SOURCES: Charles Czeisler, M.D., Ph.D., professor, sleep medicine, Harvard Medical School, and chief, division of sleep and circadian disorders, Brigham and Women's Hospital, Boston; Nitun Verma, M.D., spokesperson, American Academy of Sleep Medicine, and chief medical officer, PeerWell, San Francisco; Dec. 21, 2015, Proceedings of the National Academy of Sciences, online
TUESDAY, Dec. 22, 2015 (HealthDay News) -- In a study of 16 night-shift workers, more than one-third were involved in near crashes while participating in a test drive after work, researchers report.
The same drivers experienced zero near-crashes after sleeping sufficient amounts the night before the same test drive, according to the study, published online Dec. 21 in the Proceedings of the National Academy of Sciences.
"What is unique about this study is that it (was) done in daytime" and there was a "stupendously increased risk of these near-crash events," said study author Dr. Charles Czeisler, chief of the division of sleep and circadian disorders at Brigham and Women's Hospital in Boston.
"It reveals just how dangerous it is to drive home after working all night," added Czeisler, also a professor of sleep medicine at Harvard Medical School in Boston. "It also shows that these very same people, if they slept the previous night, don't have any of these incidents, so it's not that they're inherently dangerous drivers."
More than 9.5 million Americans -- or 15 percent of the workforce -- work overnight or rotating shifts, according to the study. Meanwhile, drowsy drivers were involved in more than one in five fatal crashes and 13 percent of crashes causing severe injury between 2009 and 2013.
The new research is thought to be the first assessing the impact of night-shift work on driving in real-time conditions instead of driving simulators.
Czeisler and his colleagues studied 16 night-shift workers who completed a pair of two-hour driving sessions on a closed driving track. Before one of the driving sessions, participants slept an average of 7.6 hours the previous night and did not work the night shift. Before the other driving session, the same participants worked the night shift.
Both driving sessions took place at about the same time of day, during which physiological measures of drowsiness were collected, such as partial eyelid closures with slow eye movements indicative of the transition from wakefulness to sleep. Additionally, brief micro-sleep episodes were measured on each participant using an electroencephalogram to record brain activity.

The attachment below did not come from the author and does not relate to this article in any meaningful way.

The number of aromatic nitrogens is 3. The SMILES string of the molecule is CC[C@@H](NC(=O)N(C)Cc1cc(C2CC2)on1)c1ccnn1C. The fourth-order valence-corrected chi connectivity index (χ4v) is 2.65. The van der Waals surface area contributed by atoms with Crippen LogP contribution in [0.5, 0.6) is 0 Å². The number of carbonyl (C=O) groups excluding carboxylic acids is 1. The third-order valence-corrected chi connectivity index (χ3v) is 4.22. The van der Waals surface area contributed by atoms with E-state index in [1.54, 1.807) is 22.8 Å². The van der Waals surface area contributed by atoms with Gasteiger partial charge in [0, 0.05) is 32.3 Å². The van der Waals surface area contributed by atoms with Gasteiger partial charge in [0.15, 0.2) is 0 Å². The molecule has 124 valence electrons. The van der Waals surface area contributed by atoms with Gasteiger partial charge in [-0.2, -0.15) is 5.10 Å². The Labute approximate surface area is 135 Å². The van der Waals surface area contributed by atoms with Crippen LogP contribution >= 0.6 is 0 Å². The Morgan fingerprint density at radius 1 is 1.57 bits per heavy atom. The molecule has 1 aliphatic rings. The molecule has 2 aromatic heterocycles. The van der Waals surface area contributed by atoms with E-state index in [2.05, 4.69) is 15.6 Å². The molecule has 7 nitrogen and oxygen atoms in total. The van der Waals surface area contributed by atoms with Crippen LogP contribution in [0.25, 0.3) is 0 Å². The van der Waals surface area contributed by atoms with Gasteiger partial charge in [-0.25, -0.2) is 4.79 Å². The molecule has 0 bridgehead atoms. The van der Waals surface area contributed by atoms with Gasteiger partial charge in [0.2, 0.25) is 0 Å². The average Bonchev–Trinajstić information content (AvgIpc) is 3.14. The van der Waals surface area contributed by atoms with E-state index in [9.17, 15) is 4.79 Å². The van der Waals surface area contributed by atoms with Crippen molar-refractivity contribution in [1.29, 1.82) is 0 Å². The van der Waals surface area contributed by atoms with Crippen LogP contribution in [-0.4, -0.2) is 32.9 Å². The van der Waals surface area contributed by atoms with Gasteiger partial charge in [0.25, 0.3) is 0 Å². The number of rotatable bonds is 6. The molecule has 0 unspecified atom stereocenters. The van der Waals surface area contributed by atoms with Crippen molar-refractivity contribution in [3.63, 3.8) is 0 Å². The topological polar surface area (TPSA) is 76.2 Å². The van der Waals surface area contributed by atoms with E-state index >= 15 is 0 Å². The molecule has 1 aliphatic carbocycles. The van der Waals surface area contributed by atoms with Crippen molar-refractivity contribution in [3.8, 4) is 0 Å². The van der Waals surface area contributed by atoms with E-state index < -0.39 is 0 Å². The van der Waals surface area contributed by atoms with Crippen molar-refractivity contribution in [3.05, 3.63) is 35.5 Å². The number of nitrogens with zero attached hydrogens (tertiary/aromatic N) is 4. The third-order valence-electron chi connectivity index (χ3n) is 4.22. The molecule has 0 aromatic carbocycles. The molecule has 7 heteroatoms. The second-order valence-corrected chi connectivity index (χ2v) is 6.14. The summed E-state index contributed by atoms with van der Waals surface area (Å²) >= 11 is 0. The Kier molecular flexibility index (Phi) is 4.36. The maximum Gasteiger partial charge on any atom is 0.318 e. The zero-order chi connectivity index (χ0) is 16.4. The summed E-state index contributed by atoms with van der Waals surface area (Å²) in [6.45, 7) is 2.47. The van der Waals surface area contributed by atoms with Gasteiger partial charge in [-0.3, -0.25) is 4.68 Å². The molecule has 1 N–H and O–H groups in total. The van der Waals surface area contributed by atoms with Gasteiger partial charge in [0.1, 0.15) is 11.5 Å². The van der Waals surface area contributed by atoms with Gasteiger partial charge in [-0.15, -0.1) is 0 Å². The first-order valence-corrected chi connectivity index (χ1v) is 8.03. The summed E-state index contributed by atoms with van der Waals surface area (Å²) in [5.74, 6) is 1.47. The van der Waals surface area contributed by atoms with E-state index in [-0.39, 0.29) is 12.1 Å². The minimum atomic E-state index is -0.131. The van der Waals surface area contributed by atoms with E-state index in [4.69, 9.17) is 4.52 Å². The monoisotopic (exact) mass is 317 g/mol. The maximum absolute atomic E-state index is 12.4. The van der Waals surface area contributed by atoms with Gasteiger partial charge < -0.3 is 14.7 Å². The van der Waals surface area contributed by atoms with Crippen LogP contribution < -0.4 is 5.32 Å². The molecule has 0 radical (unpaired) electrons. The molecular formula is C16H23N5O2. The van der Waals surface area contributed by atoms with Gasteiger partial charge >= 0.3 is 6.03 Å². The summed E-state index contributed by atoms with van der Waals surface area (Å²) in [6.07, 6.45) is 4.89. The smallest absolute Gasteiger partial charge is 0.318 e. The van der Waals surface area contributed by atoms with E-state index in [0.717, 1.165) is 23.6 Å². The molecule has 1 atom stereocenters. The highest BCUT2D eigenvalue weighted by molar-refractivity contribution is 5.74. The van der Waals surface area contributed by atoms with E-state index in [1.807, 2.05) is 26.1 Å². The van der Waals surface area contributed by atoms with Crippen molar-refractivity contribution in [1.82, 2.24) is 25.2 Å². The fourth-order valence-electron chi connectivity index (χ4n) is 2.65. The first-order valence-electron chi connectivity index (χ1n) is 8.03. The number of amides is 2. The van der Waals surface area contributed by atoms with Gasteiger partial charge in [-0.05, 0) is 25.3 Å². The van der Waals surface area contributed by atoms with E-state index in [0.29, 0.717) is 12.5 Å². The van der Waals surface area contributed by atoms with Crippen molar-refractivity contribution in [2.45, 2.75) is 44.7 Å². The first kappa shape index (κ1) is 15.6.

Among other results, the researchers found:
"The impairment is similar to being legally drunk," Czeisler said. "Another issue is the longer the drive, the greater the risk. It gets more and more hazardous as the duration of the drive continues."
Dr. Nitun Verma, spokesperson for the American Academy of Sleep Medicine, said the number of near-accidents experienced by night-shift workers in the study was about double the amount he would have expected.
"This type of research is really important because we have two pillars of health right now: diet and exercise," said Verma, also chief medical officer of PeerWell, a San Francisco-based chronic disease treatment company. "It's reaffirming there's a third pillar of health, which is sleep."
Czeisler recommended that night-shift workers find alternate forms of transportation after working an overnight shift instead of driving themselves home.
"Taking public transportation when they finish the night shift, or another form of transportation, so they're not putting others at risk, is something every night-shift worker should consider," he said.
"Companies [employing night-shift workers] can provide transportation home for their workers," he added. "I don't think companies want to be responsible for the kind of hazards that occur when employees are attempting to drive home in this state."
The National Sleep Foundation offers more facts about drowsy driving.